Atkins Diet: What's behind the claims?

By Mayo Clinic Staff

The Atkins Diet is a popular low-carbohydrate diet and lifelong eating plan created in 1972 by cardiologist Robert C. Atkins. The Atkins Diet restricts carbohydrates while emphasizing protein and fats. The Atkins Diet has several phases for weight loss and maintenance, starting out with a very low carbohydrate eating plan. The Atkins Diet, formally called the Atkins Nutritional Approach, has been detailed in many books and is credited with launching the low-carb diet trend.

Purpose

The purpose of the Atkins Diet is to change your eating habits to help you lose weight and keep it off. The Atkins Diet also says it's a healthy lifelong approach to eating, whether you want to lose weight, boost your energy or help improve certain health problems, such as high blood pressure or metabolic syndrome.

Why you might follow the Atkins Diet
You might choose to follow the Atkins Diet because you:

  • Enjoy the types and amounts of food featured in the diet
  • Want a diet that restricts certain carbs to help you lose weight
  • Want to change your overall eating habits
  • Have medical concerns you think the diet can help improve
  • Want a diet you can stick with for life
  • Like the related Atkins Diet products, such as cookbooks, shakes and bars

Check with your doctor or health care provider before starting any weight-loss diet, especially if you have any health conditions, such as diabetes or kidney disease.

Diet details

The main dietary focus of the Atkins Diet is eating the right balance of carbohydrates, protein and natural fats for optimal weight loss and health. According to the Atkins Diet, obesity and related health problems, such as type 2 diabetes and heart disease, are the fault of the typical low-fat, high-carbohydrate American diet. The Atkins Diet says that you don't need to avoid fatty cuts of meat or trim off excess fat. Rather, controlling carbs and eating natural fats is what's important.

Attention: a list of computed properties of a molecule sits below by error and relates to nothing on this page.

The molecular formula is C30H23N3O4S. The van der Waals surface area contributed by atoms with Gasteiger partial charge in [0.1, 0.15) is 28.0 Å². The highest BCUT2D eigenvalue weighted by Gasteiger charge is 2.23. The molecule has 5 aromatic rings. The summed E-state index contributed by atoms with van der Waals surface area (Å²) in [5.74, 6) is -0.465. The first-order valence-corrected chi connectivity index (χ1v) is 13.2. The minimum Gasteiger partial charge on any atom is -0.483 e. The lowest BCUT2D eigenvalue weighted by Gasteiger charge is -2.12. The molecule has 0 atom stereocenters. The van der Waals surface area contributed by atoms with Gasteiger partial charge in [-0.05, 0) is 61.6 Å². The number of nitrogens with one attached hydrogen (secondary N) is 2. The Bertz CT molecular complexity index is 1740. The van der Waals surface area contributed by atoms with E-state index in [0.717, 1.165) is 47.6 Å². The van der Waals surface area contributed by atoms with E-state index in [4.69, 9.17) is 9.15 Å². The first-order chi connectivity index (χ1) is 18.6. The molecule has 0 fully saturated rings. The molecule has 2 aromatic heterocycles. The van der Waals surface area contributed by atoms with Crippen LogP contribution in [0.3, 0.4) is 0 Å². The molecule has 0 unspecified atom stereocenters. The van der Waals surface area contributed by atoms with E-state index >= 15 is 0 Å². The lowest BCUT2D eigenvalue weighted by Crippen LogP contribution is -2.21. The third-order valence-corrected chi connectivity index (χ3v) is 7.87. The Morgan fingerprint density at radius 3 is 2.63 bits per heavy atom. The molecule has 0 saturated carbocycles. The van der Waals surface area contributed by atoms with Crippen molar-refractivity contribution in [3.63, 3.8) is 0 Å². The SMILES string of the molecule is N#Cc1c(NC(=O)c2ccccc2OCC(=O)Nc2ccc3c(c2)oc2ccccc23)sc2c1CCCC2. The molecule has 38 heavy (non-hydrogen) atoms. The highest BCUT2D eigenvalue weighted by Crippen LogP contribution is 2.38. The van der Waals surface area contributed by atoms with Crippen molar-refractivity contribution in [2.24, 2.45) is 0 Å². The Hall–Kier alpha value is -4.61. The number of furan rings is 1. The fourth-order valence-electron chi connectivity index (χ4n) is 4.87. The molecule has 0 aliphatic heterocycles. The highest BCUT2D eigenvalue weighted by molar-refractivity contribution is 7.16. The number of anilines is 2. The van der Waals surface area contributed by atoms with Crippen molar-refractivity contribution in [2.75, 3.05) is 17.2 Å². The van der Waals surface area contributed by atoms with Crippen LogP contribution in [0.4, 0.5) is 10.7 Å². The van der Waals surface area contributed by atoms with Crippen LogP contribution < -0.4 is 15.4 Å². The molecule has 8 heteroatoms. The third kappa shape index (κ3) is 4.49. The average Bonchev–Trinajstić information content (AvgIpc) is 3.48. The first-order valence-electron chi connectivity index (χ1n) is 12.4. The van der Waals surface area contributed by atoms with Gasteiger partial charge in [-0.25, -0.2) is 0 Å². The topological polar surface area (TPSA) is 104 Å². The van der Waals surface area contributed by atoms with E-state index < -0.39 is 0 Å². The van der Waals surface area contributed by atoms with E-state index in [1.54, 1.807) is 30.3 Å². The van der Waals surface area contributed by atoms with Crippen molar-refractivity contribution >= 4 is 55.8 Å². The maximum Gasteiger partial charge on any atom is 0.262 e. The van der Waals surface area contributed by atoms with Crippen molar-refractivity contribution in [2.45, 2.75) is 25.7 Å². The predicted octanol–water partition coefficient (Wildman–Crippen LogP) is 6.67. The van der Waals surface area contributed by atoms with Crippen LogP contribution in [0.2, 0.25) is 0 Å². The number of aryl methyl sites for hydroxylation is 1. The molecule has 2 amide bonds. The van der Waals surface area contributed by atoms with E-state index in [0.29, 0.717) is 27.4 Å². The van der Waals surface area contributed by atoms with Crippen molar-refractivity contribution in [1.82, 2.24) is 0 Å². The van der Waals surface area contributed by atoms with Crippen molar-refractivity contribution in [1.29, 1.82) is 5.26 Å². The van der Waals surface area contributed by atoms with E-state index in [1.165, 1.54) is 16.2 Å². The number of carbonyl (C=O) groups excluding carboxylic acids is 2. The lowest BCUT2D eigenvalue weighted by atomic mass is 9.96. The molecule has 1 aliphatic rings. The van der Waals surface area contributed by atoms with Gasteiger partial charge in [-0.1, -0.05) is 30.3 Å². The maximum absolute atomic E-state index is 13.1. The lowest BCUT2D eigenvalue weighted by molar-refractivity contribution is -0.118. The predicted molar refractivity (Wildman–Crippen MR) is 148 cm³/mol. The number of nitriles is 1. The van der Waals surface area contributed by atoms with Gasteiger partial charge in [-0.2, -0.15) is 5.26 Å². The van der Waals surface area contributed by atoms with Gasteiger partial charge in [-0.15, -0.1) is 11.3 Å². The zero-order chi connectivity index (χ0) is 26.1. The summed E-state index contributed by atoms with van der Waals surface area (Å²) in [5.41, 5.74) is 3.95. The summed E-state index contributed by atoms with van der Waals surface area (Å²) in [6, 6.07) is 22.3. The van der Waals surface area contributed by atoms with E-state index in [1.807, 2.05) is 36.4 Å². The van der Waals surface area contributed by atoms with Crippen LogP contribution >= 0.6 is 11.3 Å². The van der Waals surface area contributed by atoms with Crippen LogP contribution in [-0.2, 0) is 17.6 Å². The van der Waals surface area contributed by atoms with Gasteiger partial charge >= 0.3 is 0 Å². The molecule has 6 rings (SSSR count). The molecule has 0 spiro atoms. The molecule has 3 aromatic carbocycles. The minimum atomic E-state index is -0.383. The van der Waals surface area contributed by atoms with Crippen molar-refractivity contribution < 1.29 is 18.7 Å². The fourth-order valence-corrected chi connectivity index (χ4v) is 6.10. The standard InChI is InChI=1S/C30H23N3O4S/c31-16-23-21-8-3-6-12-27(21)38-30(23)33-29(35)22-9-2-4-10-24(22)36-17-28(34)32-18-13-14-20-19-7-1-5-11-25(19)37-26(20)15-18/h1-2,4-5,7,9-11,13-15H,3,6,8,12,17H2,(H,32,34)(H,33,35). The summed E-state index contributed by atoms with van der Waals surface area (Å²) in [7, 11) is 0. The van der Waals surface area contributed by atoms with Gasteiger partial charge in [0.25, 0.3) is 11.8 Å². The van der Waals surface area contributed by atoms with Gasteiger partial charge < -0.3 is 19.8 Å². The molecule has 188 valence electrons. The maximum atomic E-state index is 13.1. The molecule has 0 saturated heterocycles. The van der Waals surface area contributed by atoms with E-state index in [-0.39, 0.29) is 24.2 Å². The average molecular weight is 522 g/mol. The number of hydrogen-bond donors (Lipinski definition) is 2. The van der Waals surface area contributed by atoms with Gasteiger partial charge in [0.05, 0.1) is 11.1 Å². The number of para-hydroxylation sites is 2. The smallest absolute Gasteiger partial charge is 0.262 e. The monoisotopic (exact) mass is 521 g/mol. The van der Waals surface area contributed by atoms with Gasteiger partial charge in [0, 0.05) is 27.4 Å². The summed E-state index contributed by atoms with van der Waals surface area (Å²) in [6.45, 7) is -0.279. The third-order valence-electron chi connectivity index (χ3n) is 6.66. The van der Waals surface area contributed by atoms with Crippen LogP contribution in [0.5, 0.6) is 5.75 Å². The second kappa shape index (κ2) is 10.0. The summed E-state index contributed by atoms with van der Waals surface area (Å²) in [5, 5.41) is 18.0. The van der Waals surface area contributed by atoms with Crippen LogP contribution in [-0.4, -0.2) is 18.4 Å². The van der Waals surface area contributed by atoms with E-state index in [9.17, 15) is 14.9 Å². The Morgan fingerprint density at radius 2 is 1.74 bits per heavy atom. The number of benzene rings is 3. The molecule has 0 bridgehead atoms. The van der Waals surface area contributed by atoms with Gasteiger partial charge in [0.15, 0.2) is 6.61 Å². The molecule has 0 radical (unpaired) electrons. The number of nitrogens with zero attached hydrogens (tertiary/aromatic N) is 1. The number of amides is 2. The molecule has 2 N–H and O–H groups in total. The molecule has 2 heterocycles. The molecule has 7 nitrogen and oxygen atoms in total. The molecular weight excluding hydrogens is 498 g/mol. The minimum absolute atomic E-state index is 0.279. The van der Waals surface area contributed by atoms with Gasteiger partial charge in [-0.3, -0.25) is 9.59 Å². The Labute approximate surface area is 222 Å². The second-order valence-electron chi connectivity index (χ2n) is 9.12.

The Atkins Diet holds that eating too many carbohydrates — especially sugar, white flour and other refined carbs — leads to blood sugar imbalances, weight gain and cardiovascular problems. To that end, the Atkins Diet restricts carbohydrates and encourages eating more protein and natural fats. However, the Atkins Diet says it is not a high-protein diet.

Like many diet plans, the Atkins Diet continues to evolve, even since its founder died in 2003. It now takes a healthier approach to eating than it previously did. It encourages eating more high-fiber vegetables, accommodates vegetarian and vegan needs, and addresses health problems that may arise when initially starting a low-carb diet. Because some of the older Atkins Diet books are still in print, they may not match the current Atkins Diet advice.

Carbohydrates
The Atkins Diet doesn't require calorie counting or portion control. It does require you to track your carbs, though. It uses a system called net carbs, which is the total carbohydrate content of an item minus its fiber content. For example, a half-cup of raw broccoli has 2.3 grams of total carbs and 1.3 grams of fiber, putting its net carb value at 1 gram.